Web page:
Interview: Mark Wahlberg on making 'Lone Survivor'

"Lone Survivor" star Mark Wahlberg talks about playing a real person, shooting on a low budget and whether or not he reads the books of films he's making.

Mark Wahlberg plays a soldier fighting for his life in "Lone Survivor." Credit: Getty Images Mark Wahlberg plays a soldier fighting for his life in "Lone Survivor."
Credit: Getty Images

 

Mark Wahlberg points out that he’s 42 years old. That didn’t stop him from not only playing a soldier in “Lone Survivor,” but a soldier who, along with his three fellow SEALs (Taylor Kitsch, Ben Foster and Emile Hirsch), is put through the ringer: shot at repeatedly by Taliban insurgents and falling relentlessly down hills. Wahlberg plays Marcus Luttrell, the only survivor of the mission, who wrote about the experience in the book of the same name.

 

On playing a real person: “For me, I was fortunate to meet the guy I was playing — spending time with him, having him throughout the entire process and helping me with anything I needed. He’s a very special individual. To see the kind of man he is — I’m certainly inspired to be a better man.”

 

On working with a relatively small budget: “Originally this was going to be a big budget movie. But we did this movie for a small price, which is why it feels so intimate and real and authentic.”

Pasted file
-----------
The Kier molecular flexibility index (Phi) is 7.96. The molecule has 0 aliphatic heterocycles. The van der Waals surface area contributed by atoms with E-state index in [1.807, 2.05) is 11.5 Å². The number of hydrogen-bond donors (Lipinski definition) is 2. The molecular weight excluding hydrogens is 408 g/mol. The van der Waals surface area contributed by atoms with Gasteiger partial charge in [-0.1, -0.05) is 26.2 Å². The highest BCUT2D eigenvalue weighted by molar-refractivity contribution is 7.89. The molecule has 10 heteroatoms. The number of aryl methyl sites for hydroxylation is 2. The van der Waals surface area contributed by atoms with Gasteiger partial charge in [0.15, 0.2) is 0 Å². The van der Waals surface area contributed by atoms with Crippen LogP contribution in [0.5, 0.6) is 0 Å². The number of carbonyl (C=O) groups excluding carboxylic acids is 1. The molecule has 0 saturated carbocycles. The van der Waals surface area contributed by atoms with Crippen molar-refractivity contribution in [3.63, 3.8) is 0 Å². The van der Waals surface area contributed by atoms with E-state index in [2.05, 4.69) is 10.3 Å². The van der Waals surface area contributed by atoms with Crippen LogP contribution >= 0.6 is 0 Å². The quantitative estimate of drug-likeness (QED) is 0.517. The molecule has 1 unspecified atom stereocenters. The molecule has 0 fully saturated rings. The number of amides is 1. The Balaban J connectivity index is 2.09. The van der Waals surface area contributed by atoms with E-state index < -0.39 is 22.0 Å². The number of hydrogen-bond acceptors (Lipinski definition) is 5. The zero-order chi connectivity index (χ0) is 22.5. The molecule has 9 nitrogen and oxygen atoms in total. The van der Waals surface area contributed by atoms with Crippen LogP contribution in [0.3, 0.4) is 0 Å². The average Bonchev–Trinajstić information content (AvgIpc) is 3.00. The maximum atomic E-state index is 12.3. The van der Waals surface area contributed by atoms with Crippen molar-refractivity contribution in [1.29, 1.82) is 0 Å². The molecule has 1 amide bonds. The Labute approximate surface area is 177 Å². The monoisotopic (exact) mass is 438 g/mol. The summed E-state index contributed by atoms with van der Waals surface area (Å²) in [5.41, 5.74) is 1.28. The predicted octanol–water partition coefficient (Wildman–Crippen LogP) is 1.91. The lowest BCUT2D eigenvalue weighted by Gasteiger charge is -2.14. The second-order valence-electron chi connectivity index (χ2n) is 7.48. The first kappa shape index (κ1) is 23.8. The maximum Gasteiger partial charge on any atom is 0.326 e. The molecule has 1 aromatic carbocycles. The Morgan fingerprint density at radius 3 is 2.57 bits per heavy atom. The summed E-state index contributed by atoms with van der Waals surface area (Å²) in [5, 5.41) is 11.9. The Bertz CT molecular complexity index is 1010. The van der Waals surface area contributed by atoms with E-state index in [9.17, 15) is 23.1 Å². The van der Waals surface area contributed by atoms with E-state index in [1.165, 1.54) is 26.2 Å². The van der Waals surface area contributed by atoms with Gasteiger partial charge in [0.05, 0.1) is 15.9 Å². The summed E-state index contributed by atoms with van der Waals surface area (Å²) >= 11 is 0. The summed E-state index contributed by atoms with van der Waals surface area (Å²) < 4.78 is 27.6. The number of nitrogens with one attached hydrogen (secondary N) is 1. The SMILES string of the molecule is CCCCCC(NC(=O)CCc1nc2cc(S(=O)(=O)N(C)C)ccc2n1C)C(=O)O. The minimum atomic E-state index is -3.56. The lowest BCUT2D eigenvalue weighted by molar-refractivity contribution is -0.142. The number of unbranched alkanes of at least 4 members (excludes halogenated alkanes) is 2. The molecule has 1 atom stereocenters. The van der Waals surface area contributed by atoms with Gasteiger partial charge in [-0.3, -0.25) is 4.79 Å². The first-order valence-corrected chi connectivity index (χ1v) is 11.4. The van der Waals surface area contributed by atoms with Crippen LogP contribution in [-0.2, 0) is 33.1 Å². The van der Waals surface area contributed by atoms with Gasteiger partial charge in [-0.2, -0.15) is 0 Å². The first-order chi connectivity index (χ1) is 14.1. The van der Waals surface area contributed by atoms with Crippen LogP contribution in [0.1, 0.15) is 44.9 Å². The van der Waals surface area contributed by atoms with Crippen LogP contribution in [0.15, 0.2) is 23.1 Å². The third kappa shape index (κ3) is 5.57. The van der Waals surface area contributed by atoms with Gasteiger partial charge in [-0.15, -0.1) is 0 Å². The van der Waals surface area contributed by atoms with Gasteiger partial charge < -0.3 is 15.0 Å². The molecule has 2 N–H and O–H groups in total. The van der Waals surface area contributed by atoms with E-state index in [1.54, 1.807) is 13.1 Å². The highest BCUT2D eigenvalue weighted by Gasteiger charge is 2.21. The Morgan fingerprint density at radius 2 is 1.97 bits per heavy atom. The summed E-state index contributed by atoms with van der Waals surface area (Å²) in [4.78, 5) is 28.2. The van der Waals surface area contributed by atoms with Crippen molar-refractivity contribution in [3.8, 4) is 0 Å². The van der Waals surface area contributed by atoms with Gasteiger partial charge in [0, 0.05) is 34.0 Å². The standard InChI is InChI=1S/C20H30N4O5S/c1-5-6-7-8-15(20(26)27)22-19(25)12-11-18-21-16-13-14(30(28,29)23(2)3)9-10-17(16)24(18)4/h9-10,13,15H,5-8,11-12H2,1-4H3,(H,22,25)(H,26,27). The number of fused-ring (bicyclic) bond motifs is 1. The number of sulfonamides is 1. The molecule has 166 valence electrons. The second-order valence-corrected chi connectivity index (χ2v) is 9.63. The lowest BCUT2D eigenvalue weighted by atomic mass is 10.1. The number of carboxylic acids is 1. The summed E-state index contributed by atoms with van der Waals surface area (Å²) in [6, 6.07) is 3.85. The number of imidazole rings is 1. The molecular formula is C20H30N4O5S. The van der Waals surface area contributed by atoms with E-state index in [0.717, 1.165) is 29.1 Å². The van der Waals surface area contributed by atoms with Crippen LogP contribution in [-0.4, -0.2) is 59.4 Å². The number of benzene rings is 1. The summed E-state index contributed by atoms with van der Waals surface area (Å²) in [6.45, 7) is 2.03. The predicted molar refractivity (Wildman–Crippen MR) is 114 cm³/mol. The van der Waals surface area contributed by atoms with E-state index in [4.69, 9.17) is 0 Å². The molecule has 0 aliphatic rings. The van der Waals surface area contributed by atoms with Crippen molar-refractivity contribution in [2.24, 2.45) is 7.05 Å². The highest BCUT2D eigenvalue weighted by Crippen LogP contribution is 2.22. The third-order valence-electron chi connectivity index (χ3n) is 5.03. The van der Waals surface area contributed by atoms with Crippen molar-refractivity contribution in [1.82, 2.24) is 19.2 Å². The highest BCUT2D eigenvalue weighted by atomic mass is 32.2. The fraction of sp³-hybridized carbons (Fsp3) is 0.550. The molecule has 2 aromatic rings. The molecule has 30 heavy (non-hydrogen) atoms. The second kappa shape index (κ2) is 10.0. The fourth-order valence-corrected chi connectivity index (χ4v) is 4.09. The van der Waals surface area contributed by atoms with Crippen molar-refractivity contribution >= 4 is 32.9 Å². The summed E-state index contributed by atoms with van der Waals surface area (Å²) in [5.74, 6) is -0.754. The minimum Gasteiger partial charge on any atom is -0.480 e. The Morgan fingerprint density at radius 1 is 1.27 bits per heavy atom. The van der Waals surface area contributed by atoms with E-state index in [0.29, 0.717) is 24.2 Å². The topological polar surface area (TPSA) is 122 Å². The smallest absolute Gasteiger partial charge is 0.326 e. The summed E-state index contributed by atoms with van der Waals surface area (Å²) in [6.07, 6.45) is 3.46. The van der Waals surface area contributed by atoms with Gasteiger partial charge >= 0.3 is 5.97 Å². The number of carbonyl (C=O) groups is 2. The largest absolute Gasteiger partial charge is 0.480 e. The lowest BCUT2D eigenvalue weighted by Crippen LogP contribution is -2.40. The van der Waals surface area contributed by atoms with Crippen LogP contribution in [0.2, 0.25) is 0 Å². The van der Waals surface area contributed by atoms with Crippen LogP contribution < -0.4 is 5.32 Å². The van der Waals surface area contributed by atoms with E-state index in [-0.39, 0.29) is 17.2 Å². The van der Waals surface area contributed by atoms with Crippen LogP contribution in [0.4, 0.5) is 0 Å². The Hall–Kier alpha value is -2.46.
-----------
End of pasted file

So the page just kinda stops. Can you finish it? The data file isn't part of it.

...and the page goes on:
On the technical constraints of shooting quickly: “We had a short amount of time [to do it]. We had two units going at the same time. If you were with second unit, you’d be doing a lot of action stuff, with the falls or certain parts of the gun battle. Then I’d run back to the village set. We were always all over the place.”

On getting into the soldier mentality: “As a man, I don’t want to sit on the bench. I want to be in the game. I always want the ball. It’s not a question of physical ability. It really comes down to a mental toughness that sets those guys apart and gets them through the training.”

On how he approached his role: “When Pete first asked me to do it, I thought selfishly, as an actor, ‘Wow, what a great opportunity to play a showy part. And then when I read it and saw what it entailed, my perspective changed. Then it was never about me again. It was about the guy I was portraying. Even when watching the film, I don’t think about what we did. I think about what happened to those guys and what Marcus was able to endure.”

Read? Don’t read?: “I don’t read the books before I make the movies. I’ve been in situations many times where you’ve adapted a piece of material and you always feel like something’s been left out. I thought Pete [Berg, the writer/director] did a great job of writing the screenplay. I was completely immersed in the world and felt it. I didn’t want to then go back and read the book and start complaining about why this wasn’t in there or what that’s isn’t there. You could debate that for hours. I read the book after — and I did feel like, ‘Why isn’t this there? Why isn’t that there?’”

War! What is it good for?: “I don’t like war, but I love soldiers. And they’re not the guys who decide whether or not they’re going in. They don’t really care. They have a job to do and they go and they do it. They risk their lives — that’s what they do. That’s why we made this tribute to all of them.”

 
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